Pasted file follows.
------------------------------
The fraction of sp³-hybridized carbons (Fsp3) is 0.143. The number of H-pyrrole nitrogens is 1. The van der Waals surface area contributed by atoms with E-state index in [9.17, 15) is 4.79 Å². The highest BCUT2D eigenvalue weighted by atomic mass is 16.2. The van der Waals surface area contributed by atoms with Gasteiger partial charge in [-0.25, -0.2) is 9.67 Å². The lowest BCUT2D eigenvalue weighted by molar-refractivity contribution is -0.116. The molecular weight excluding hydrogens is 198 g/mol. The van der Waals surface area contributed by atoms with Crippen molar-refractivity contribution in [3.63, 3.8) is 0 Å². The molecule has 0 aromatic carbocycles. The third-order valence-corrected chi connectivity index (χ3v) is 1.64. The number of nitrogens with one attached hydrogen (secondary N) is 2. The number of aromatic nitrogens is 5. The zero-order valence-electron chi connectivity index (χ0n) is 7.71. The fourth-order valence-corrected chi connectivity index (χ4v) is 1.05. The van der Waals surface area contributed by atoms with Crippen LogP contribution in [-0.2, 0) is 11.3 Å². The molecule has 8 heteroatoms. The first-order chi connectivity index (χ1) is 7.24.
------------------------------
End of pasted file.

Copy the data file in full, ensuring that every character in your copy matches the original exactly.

The fraction of sp³-hybridized carbons (Fsp3) is 0.143. The number of H-pyrrole nitrogens is 1. The van der Waals surface area contributed by atoms with E-state index in [9.17, 15) is 4.79 Å². The highest BCUT2D eigenvalue weighted by atomic mass is 16.2. The van der Waals surface area contributed by atoms with Gasteiger partial charge in [-0.25, -0.2) is 9.67 Å². The lowest BCUT2D eigenvalue weighted by molar-refractivity contribution is -0.116. The molecular weight excluding hydrogens is 198 g/mol. The van der Waals surface area contributed by atoms with Crippen molar-refractivity contribution in [3.63, 3.8) is 0 Å². The molecule has 0 aromatic carbocycles. The third-order valence-corrected chi connectivity index (χ3v) is 1.64. The number of nitrogens with one attached hydrogen (secondary N) is 2. The number of aromatic nitrogens is 5. The zero-order valence-electron chi connectivity index (χ0n) is 7.71. The fourth-order valence-corrected chi connectivity index (χ4v) is 1.05. The van der Waals surface area contributed by atoms with Crippen LogP contribution in [-0.2, 0) is 11.3 Å². The molecule has 8 heteroatoms. The first-order chi connectivity index (χ1) is 7.24.